Trump's attacks on McCain war record decried by Republicans


Donald Trump speaks at the Family Leadership Summit in Ames, Iowa, on Saturday. (Photo: Nati Harnik/AP)

Republican candidates fired back at Donald Trump Saturday after the real estate billionaire-turned-presidential hopeful disparaged Sen. John McCain’s, R-Ariz., military record during an appearance at the Family Leadership Summit in Iowa.

“He’s not a war hero,” Trump said of McCain, a Vietnam War veteran who was held captive and tortured for more than five years at one of North Vietnam’s most notorious prisons. “He’s a war hero because he was captured. I like people that weren’t captured.”

During a press conference following his appearance at the annual conservative gathering, Trump clarified that his comments weren’t meant as an attack on all prisoners of war, just McCain.

“If a person is captured, they’re a hero as far as I’m concerned,” Trump told reporters. “I don’t like the job John McCain is doing in the Senate because he’s not taking care of our veterans.”

He elaborated in an emailed statement released by his campaign’s press office shortly thereafter, writing:

“I am not a fan [of] John McCain because he has done so little for our Veterans and he should know better than anybody what the Veterans need, especially in regards to the VA. He is yet another all talk, no action politician who spends too much time on television and not enough time doing his job and helping the Vets. He is also allowing our military to decrease substantially in size and strength, something which should never be allowed to happen.”

Not only that, the statement continued, McCain was “extremely disrespectful to the thousands upon thousands of people, many of whom happen to be his constituents, that came to listen to me speak about illegal immigration in Phoenix last week by calling them ‘crazies.’”

“Crazies” was, in fact, a term McCain used in response to Trump’s Phoenix rally, during which the Republican presidential contender invited a man whose son was killed by an undocumented immigrant to join him on stage, doubling down on the crusade against illegal immigration, particularly from Mexico, that Trump has been carrying on for weeks.

“It’s very bad,” McCain, the 2008 Republican presidential nominee and longtime proponent of comprehensive immigration reform, told the New Yorker of Trump’s rally. “This performance with our friend out in Phoenix is very hurtful to me. Because what he did was fire up the crazies.”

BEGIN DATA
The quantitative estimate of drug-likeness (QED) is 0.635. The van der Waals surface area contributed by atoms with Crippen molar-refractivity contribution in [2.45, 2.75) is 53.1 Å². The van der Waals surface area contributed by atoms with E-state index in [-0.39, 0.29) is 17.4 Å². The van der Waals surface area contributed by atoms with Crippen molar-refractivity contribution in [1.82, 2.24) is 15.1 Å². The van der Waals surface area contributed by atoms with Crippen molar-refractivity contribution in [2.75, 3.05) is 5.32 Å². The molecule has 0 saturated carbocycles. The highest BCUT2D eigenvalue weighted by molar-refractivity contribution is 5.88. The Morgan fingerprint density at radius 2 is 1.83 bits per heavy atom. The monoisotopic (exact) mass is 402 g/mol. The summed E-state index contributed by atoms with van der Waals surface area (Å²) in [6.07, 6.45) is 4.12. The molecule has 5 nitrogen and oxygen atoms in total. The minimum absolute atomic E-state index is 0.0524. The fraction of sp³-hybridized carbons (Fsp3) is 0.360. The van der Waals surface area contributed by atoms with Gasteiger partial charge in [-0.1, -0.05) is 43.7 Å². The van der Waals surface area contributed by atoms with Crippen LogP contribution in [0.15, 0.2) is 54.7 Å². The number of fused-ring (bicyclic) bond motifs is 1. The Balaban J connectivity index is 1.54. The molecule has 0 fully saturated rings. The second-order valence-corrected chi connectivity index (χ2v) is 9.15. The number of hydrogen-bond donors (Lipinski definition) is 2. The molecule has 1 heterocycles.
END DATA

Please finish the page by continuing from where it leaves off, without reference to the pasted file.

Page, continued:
“These were not ‘crazies’ — these were great American citizens,” Trump fired back in his statement Saturday, which included a line at the end noting that Trump left his appearance at the Family Leadership Summit “to a long-lasting standing ovation, which will be by far the biggest ovation of the weekend, and much congratulatory praise.”

The first month of Trump’s 2016 presidential campaign has been marked by a stream of unfiltered and, by many accounts, offensive statements regarding illegal immigration, beginning with the claim that Mexico is sending its drugs, criminals and rapists over the border to the U.S.

Despite drawing criticism from fellow candidates and elected officials on both sides of the political spectrum, Trump’s campaign also clearly resonated with some voters, with a recent national Fox News Poll showing the billionaire taking the lead over fellow GOP candidates.

While the backlash against Trump within the Republican primary pool had largely centered on his inflammatory remarks rather than the candidate himself, his attack on McCain struck a nerve and prompted an outpouring of personal rebukes.

In a statement, Republican presidential candidate Rick Perry called on Trump to “apologize immediately for attacking Senator McCain and all veterans who have protected and served our country.”

“As a veteran and an American, I respect Sen. McCain because he volunteered to serve his country,” the former Texas governor stated. “I cannot say the same of Mr. Trump. His comments have reached a new low in American politics. His attack on veterans make him unfit to be Commander-in-Chief of the U.S. Armed Forces, and he should immediately withdraw from the race for President.”

Fellow Republican candidates Bobby Jindal, the governor of Louisiana, Sen. Ted Cruz, R-Texas, and Sen. Lindsey Graham, R-S.C., took to Twitter to denounce Trump and defend McCain.

As did 2012 GOP nominee Mitt Romney.

Trump’s comments even prompted a response from the Republican National Committee.

“Senator McCain is an American hero because he served his country and sacrificed more than most can imagine. Period,” read the statement released by RNC Communications Director Sean Spicer. “There is no place in our party or our country for comments that disparage those who have served honorably.”

It wasn’t the first time during his campaign that Trump has gotten a rise out of the RNC. Chairman Reince Priebus reportedly called the candidate earlier this month to request that he temper his immigration language for fear of alienating a crucial voter demographic. His refusal to heed Priebus’s request, however, suggests that Trump isn’t really concerned with what the rest of his party thinks and has no intention of standing down.